• Thanks a lot for your help... Top 5 are SQL Server own process... Top 1 is Checkpoint If I compare the results of the "busy" server with the "idle" one, they have almost the same results... 700k CPU on "busy" 500k CPU on "iddle" – J1mmy Sep 23 '16 at 9:55
  • Is there any difference between size of transaction log file of the databases available on both server? Also compare number of VLFs using DBCC LOGINFO. Too many VLF cause to slow and heavy CHECKPOINT. You can go through the link technet.microsoft.com/en-us/magazine/2008.08.database for better T-Log management. – Rajesh Ranjan Sep 23 '16 at 12:42
  • "Busy" DB has 20GB of Log File (Users have been testing loads this morning, "idle" Database has 10GB Log File. "Busy" Database DBCC LOGINFO Return 587 rows, "idle" Loginfo return 507 Rows. Each row means 1 VLF? – J1mmy Sep 23 '16 at 13:13
  • 1
    Yes each row means 1 VLF. I think this difference causing high CPU utilization by CHECKPOIT process. You should go through the link sqlmag.com/blog/sizing-your-transaction-log and resize your T-Log file. And also verify if other process eating CPU. – Rajesh Ranjan Sep 23 '16 at 14:06
1

Here is the query to get top 5 queries consuming most cpu,with their execution plan.

SELECT TOP 5 total_worker_time/execution_count AS [Avg CPU Time],  
Plan_handle, query_plan   
FROM sys.dm_exec_query_stats AS qs  
CROSS APPLY sys.dm_exec_query_plan(qs.plan_handle)  
ORDER BY total_worker_time/execution_count DESC;  
GO  
0

I can able view that in Activity Monitor which appears when you right click on the SQL server in SSMS. There you can find Process memory utilization and processor utilization of the queries that ran recently.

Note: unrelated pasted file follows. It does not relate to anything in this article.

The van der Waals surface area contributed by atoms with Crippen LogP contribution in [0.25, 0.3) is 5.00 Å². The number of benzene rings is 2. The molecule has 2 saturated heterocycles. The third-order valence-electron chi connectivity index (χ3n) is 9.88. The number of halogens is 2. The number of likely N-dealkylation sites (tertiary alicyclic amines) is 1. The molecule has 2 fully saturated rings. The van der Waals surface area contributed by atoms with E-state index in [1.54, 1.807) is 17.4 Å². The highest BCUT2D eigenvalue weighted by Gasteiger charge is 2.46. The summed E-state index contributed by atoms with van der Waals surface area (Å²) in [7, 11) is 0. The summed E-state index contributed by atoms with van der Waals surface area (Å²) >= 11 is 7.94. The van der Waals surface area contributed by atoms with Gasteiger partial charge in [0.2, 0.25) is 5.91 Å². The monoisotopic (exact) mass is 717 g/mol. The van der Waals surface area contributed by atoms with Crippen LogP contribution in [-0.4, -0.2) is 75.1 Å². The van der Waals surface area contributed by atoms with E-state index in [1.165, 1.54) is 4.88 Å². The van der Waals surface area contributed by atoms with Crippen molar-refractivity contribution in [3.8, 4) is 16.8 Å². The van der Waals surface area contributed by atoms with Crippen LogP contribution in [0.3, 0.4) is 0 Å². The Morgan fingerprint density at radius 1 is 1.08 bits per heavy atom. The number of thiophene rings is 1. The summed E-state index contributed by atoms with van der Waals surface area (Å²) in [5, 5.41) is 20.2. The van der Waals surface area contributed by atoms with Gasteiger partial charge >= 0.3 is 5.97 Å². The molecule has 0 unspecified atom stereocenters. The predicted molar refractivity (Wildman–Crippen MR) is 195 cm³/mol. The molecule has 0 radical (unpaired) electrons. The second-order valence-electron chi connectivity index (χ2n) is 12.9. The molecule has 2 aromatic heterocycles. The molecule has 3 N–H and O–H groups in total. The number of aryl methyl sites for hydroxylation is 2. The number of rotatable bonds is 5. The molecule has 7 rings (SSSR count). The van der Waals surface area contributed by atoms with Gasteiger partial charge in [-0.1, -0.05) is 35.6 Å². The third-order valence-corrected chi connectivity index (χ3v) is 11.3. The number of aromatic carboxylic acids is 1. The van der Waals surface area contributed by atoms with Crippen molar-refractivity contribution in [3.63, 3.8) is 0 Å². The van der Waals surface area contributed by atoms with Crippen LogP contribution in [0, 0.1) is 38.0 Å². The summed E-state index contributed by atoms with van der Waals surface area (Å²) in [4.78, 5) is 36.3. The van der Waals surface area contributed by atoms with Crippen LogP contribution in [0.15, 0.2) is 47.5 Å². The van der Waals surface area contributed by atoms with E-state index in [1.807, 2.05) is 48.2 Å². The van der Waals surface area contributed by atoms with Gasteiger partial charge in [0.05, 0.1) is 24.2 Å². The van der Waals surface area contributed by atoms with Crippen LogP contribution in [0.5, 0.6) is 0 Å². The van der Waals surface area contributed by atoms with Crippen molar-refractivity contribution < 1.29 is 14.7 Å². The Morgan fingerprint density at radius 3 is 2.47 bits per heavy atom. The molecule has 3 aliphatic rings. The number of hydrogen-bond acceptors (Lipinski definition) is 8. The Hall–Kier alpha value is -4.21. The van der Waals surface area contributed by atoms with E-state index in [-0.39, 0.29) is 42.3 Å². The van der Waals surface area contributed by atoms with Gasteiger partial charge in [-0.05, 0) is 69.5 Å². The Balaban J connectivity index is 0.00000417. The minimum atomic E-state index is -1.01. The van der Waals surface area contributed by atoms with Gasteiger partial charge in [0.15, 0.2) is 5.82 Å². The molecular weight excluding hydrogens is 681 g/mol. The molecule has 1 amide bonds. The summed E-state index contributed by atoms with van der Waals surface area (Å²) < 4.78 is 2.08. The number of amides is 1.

For more information, please try querying sys.sysprocessess table. Hope it helps.

  • Hello, nothing I can see using any tool, in fact, If I query the CPU that is being used per each Database I can see than Master database is using almost the 70% of the CPU Being used by SQL – J1mmy Sep 23 '16 at 8:46
0

Are you sure the CPU usage come from SQL Server?
Use the query below, and then let us know.

DECLARE @ts_now2 BIGINT
SELECT @ts_now2 = cpu_ticks / (cpu_ticks / ms_ticks)
FROM sys.dm_os_sys_info

SELECT TOP (1000) SQLProcessUtilization AS [SQL Server Process CPU Utilization]
    ,SystemIdle AS [System Idle Process]
    ,100 - SystemIdle - SQLProcessUtilization AS [Other Process CPU Utilization]
    ,Dateadd(ms, - 1 * (@ts_now2 - [timestamp]), Getdate()) AS [Event Time]
FROM (
    SELECT record.value('(./Record/@id)[1]', 'int') AS record_id
        ,record.value('(./Record/SchedulerMonitorEvent/SystemHealth/SystemIdle)[1]', 'int') AS [SystemIdle]
        ,record.value('(./Record/SchedulerMonitorEvent/SystemHealth/ProcessUtilization)[1]', 'int') AS [SQLProcessUtilization]
        ,[timestamp]
    FROM (
        SELECT [timestamp]
            ,CONVERT(XML, record) AS [record]
        FROM sys.dm_os_ring_buffers
        WHERE ring_buffer_type = N'RING_BUFFER_SCHEDULER_MONITOR'
            AND record LIKE '%<SystemHealth>%'
        ) AS x
    ) AS y
ORDER BY record_id DESC;

Your Answer

By clicking “Post Your Answer”, you agree to our terms of service, privacy policy and cookie policy

Not the answer you're looking for? Browse other questions tagged or ask your own question.